Someone asked me if only 5% of Catholic children attend Catholic schools in the U.S. I explained that it was significantly higher than this.
So, I think it is important to reiterate that the 5% figure is based on ALL school-aged children– NOT Catholic school aged children. My back of the envelope estimate is that this would mean about 20% of Catholic school aged children attended Catholic schools in 2000 down from about 50% in the 60’s–does that sound about right? It should also be true, that the percentage is slightly higher for elementary school students and slightly lower for high school students.
I look forward to hearing more about the causes and consequences of this trend. Mostly because I am interested in learning how Catholic schools remain important in students lives and because I want to know what we are up against in changing the direction of the current trend line.
My heart really aches for the people of Philadelphia. When I was on staff with the Diocese of Lafayette-in-Indiana in the early 90’s, I was involved in the closure of Central Catholic High School. Established in 1958 as the only Catholic High School in west-central Indiana, it was met from the beginning with a divided reception. There were those who ardently supported it and those who thought that a Catholic High School was an extravagance that a struggling, young, rural diocese could ill afford.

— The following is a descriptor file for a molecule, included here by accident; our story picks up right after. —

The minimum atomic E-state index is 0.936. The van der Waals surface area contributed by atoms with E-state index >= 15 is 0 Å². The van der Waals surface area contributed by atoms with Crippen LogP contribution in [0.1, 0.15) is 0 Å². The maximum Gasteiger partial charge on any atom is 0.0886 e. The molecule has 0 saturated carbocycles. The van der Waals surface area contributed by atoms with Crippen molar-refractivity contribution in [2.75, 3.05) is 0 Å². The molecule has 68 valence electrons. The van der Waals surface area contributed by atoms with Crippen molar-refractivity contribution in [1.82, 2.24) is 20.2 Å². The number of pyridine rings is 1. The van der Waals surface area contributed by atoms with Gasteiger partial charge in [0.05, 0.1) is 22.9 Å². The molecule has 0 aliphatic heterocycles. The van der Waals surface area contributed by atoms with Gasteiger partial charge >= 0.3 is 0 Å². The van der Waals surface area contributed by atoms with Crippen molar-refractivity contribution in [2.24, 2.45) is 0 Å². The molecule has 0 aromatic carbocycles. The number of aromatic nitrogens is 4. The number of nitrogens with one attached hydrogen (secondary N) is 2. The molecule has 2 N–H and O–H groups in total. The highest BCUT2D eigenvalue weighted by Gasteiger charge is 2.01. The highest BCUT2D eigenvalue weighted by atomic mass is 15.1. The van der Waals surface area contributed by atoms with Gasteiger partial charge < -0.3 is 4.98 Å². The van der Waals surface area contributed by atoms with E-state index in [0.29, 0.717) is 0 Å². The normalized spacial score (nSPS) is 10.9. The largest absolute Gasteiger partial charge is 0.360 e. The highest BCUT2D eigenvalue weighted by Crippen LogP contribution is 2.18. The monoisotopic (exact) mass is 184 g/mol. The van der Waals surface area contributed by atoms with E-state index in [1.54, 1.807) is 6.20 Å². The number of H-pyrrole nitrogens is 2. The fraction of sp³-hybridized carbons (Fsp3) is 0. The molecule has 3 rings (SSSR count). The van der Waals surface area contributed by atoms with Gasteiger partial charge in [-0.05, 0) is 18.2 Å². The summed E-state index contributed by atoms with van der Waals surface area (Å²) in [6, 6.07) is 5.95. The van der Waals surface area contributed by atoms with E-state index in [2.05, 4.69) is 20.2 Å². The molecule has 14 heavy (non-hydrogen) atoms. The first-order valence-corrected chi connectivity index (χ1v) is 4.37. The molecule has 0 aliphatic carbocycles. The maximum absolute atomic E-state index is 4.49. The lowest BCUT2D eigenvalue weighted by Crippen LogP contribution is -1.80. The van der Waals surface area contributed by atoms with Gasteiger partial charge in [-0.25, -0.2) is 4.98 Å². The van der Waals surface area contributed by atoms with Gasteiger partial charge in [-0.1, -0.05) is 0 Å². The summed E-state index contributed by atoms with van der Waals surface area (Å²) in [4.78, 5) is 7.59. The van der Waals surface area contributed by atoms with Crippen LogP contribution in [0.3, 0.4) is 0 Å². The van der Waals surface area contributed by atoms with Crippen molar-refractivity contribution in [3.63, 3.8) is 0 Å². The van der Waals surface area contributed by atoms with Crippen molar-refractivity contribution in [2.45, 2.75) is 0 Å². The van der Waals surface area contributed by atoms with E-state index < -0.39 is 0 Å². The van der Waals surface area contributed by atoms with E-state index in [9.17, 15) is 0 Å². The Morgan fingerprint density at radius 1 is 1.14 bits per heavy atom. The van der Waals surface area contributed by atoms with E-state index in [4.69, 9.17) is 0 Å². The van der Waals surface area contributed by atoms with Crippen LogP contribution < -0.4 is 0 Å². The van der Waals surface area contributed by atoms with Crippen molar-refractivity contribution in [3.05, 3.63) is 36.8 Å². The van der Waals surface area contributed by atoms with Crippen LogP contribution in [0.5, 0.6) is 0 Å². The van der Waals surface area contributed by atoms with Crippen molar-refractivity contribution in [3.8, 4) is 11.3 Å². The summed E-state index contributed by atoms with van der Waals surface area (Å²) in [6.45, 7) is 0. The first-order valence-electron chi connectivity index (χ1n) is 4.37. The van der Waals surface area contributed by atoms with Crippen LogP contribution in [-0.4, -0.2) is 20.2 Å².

That division continued up into the 1990’s, with a third generation of children attending CC, vs those who saw a Diocesan-suppported High School as a drain on the proper work of God’s People. Both were correct, both were convinced of their view, and little dialog was ever proposed to bridge the gap.
In 1990-91, the Franciscan Sister who was serving as Principal was moved to another ministry. That opened up the Prinicipalship, and many assumed that the Assistant Principal would move into the role.
The Diocesan Staff at that time had made a drastic change, under the leadership of a forward looking Superintendent, and with the approval of a relatively new Bishop, to change to a Total Catholic Education approach. This total approach merged both the Religious Education and Catholic Schools Offices into one Office of Catechetics. That is why, even though I was the Youth Ministry Consultant for the Diocese, my title of Director of Adolescent Formation involved me in the five-person Pastoral Office of Catechetics.